In the periphery of the lake, now there is a marble image of Lord Shiva, which is worshipped by pilgrims. The image is called the Chaumukha. The lake and its surroundings present an impressive view. The still, clear and unpolluted waters of the lake reflect the snow-capped peaks that overlook the valley.[1][6][11] There is also a small temple in the shikhara style on the periphery of the lake. A brass image of Lakshmi Devi known as Mahishasuramardini is deified in the temple.

Pilgrimage[edit]

The holy pilgrimage to the Manimahesh Lake (revered by local people as resting place of Lord Shiva) is supported by the Government of Himachal Pradesh, Manimahesh Pilgrimage Committee and several voluntary organizations. For the Gaddi tribal population of the region, pilgrimage to the lake is most holy. It is held every year during the Hindu month of Badon on Radha asthami, the 15th day following the festival of Janmashtami, corresponding to the Gregorian month of August or September. The Yatra or Jatra, as it is called, is also popularly known as the 'Manimhesh Yatra'. It is heralded by a procession known locally as “holy chhari” (holy stick carried by the pilgrims on their shoulders) trek undertaken by pilgrims and sadhus. Pilgrims undertake the holy trek barefoot and cover a distance of 14 kilometres (8.7 mi) from the nearest road point of Hadsar to the Manimahesh Lake. Lord Shiva is the presiding deity of the yatra. The colourful procession of the “chhari” is accompanied by singing and recitation of hymns in praise of Lord Shiva. The Chhari trek, considered a tough trek, follows a set ancient route with stops at the designated places. To facilitate this trek, pilgrims are provided with facilities of transport (jeeps up to road ends), food and medical facilities and so forth. It is a two-day trek to the lake from Hadsar with a night halt at Dhanchho. Tents are available for hire at Bharmour or Chamba. Ponies are hired by some devotees for the trek. Direct trekking from Chamba is also an option undertaken by the devout, which is a nine-day trek; the route followed is Rakh (20 kilometres (12 mi)), Bharmaur, Hadsar (12 kilometres (7.5 mi)), Dhancho (7 kilometres (4.3 mi)) and Manimahesh (7.5 kilometres (4.7 mi)) with a brief halt at Bhiram Ghati. The return trip follows the same route.[1][4][6][8]

The holy trek starts from the Laxmi Narayan temple and the Dashnami Akhara in Chamba town, with the sacred stick ('Chhari') of Gur Charpathnath carried by the pilgrims with participation of sadhus. The trek to the lake takes about 6 days. After the procession arrives at the lake, ceremonies are held all through the night. On the following day, pilgrims take a holy dip (naun) in the lake. After taking bath in the holy waters of the lake, pilgrims circumambulate the lake three times as an act of reverence, seeking blessings of the Lord Shiva.[1] However, before taking a final dip in the Mani Mahesh Lake, women devotees take a dip at the Gauri Khund, which is situated about a mile short of the lake while men take bath at Shiv Karotri a part of the main lake. The belief is that Parvati, Shiva’s consort bathed at the Gauri Khund, while Shiva took his bath at the Shiv Karotri. State priests of Bharmaur Brahmin family perform the worship (Pujas) in all temples within the lake precincts.[10][12][13]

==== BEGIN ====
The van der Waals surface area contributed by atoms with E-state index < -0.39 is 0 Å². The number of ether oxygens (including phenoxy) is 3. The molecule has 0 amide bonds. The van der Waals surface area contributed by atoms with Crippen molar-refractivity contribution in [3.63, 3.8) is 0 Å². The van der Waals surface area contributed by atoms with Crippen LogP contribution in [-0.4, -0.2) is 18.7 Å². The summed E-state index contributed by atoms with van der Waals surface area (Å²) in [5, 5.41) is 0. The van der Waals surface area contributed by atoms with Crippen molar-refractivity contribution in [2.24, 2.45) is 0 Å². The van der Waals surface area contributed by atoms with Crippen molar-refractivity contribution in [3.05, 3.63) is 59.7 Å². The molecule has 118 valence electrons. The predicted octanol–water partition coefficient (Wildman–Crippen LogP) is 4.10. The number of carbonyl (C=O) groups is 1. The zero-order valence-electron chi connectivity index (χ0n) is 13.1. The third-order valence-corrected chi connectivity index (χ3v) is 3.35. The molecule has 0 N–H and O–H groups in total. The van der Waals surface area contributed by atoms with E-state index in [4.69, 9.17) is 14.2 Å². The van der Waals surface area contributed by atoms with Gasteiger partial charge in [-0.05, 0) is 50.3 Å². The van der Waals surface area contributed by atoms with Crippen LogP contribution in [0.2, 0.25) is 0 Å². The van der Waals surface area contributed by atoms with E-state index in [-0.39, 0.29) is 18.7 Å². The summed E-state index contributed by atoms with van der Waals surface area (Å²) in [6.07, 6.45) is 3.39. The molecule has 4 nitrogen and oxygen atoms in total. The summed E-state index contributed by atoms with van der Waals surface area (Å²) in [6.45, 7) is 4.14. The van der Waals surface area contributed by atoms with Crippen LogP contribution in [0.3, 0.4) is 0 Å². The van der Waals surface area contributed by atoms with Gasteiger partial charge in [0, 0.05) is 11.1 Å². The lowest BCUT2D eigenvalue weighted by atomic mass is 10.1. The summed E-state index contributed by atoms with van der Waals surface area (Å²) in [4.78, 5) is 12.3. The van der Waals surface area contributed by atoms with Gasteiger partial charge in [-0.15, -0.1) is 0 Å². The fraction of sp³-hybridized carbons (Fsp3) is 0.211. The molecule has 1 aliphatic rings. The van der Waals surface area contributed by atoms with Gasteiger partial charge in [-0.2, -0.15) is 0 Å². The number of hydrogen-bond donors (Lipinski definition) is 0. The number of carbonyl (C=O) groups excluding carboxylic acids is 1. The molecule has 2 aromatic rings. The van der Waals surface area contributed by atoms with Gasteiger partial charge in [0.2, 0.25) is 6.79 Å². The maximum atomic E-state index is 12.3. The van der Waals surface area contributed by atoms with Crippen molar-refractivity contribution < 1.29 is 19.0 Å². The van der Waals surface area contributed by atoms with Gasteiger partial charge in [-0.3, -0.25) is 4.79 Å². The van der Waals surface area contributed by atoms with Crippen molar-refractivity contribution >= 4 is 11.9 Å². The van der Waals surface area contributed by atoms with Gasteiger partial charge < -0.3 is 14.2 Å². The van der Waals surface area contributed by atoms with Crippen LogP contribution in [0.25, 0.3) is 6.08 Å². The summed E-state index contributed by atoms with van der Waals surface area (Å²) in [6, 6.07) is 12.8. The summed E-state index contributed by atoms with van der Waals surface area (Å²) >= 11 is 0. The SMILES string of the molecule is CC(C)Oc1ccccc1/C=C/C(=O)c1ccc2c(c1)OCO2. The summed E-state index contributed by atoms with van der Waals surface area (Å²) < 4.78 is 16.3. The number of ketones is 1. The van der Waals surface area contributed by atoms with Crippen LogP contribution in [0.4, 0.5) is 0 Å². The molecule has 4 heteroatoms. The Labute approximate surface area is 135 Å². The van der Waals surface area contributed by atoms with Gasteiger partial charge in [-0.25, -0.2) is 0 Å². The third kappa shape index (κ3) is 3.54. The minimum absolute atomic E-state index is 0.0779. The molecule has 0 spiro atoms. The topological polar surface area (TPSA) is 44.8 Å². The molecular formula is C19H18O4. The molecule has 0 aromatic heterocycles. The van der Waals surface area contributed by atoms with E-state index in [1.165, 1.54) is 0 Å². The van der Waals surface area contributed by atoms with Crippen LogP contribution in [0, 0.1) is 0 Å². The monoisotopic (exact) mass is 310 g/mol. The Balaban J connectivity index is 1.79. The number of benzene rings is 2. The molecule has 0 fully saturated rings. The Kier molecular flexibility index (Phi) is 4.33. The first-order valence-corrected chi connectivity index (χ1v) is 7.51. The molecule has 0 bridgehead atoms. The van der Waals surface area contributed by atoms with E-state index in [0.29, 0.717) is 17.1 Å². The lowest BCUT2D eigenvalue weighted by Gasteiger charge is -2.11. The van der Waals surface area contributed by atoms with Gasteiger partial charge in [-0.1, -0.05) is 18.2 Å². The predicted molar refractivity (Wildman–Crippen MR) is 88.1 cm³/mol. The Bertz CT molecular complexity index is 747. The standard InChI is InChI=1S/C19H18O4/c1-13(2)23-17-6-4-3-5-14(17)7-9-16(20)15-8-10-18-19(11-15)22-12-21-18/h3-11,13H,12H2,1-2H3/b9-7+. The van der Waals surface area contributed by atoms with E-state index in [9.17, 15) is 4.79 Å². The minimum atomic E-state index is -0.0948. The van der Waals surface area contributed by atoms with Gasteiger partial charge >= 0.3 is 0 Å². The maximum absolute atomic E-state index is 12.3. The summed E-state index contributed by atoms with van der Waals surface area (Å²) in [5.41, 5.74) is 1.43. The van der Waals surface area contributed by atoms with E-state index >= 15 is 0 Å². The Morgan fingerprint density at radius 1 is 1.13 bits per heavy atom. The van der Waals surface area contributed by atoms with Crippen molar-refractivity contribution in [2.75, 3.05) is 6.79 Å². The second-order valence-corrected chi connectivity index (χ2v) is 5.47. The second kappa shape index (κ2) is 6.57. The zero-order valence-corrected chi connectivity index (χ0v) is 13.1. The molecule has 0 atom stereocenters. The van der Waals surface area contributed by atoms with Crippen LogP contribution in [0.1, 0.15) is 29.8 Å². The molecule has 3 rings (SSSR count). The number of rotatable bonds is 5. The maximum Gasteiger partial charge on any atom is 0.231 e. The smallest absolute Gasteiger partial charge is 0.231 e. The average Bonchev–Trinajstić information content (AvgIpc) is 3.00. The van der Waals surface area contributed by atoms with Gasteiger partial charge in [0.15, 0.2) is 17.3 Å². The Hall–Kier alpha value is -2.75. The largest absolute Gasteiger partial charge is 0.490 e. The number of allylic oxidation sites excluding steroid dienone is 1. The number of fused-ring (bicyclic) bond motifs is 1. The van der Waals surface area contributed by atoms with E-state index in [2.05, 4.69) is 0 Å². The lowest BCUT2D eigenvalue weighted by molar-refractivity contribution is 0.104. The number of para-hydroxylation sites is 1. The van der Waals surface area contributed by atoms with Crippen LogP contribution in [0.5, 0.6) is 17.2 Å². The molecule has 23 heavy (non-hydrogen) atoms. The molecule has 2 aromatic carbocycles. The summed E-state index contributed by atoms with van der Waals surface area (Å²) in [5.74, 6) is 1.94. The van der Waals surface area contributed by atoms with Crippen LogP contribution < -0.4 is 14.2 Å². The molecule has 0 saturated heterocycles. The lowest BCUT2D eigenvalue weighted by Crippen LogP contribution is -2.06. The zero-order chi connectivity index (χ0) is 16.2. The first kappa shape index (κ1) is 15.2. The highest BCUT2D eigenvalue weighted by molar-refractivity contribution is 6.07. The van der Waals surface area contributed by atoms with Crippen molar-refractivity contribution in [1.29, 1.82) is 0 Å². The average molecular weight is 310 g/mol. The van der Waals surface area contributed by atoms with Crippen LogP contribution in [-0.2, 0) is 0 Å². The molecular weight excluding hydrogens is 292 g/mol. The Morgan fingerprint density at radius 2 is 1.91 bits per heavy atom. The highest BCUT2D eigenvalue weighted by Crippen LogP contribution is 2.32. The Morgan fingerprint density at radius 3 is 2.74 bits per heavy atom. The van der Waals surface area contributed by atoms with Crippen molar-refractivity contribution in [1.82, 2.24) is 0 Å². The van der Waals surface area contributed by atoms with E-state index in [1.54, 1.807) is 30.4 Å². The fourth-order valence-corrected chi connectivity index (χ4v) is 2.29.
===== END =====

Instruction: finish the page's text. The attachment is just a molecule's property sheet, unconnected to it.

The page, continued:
See also[edit]

References[edit]

  1. ^ a b c d e f "Budhil valley, Bharmour (Chamba District), Himachal Pradesh". National Informatics Centre. Retrieved 2010-04-16. 
  2. ^ a b c d Chaudhry, Minakshi (2003). Guide to trekking in Himachal: over 65 treks and 100 destinations. ndus Publishing. pp. 94–96. ISBN 81-7387-149-3. Retrieved 2010-04-16. 
  3. ^ a b "Indian Pilgrims". Retrieved 2010-04-16. 
  4. ^ a b Ahluwalia, Manjit Singh (1998). Social, cultural, and economic history of Himachal Pradesh. Indus Publishing. p. 94. ISBN 81-7387-089-6. Retrieved 2010-04-16. 
  5. ^ a b Yadav, Krishna (2006). Kailash, the mystic land of Shiva. Bibliophile South Asia. pp. 23–24. ISBN 81-85002-67-3. Retrieved 2010-04-16. 
  6. ^ a b c d e Bharati, KA. (2001). Chamba Himalaya: amazing land, unique culture. Indus Publishing. p. 167. ISBN 81-7387-125-6. Retrieved 2010-04-16. 
  7. ^ a b Cleghorn, H. (2001). Report upon the forests of the Punjab and the Western Himalaya. Ravi River (Indus Publishing). pp. 109–112. ISBN 81-7387-120-5. Retrieved 2010-04-14. 
  8. ^ a b Bradnock, Roma (2004). Footprint India. Footprint Travel Guides. p. 528. ISBN 1-904777-00-7. Retrieved 2010-04-16. 
  9. ^ a b c Weare, Garry (2009). Trekking in the Indian Himalaya. Lonely Planet. p. 135. ISBN 1-74059-768-0. Retrieved 2010-04-16. 
  10. ^ a b c Yadav, p.55–57
  11. ^ "Himachal Pradesh Religious tourism". Mani Mahesh. National Informatics Centre. Retrieved 2010-03-16. 
  12. ^ Census of India, 1961, Volume 20, Part 6, Issue 5. Manager of Publications. 1961. pp. 62, 84. Retrieved 2010-04-16. 
  13. ^ Khanna, Amar Nath (2003). Pilgrim shrines of India: mythology, archaeology, history and art (Hindu .... Aryan Books International. p. 11. ISBN 81-7305-238-7. Retrieved 2010-04-16.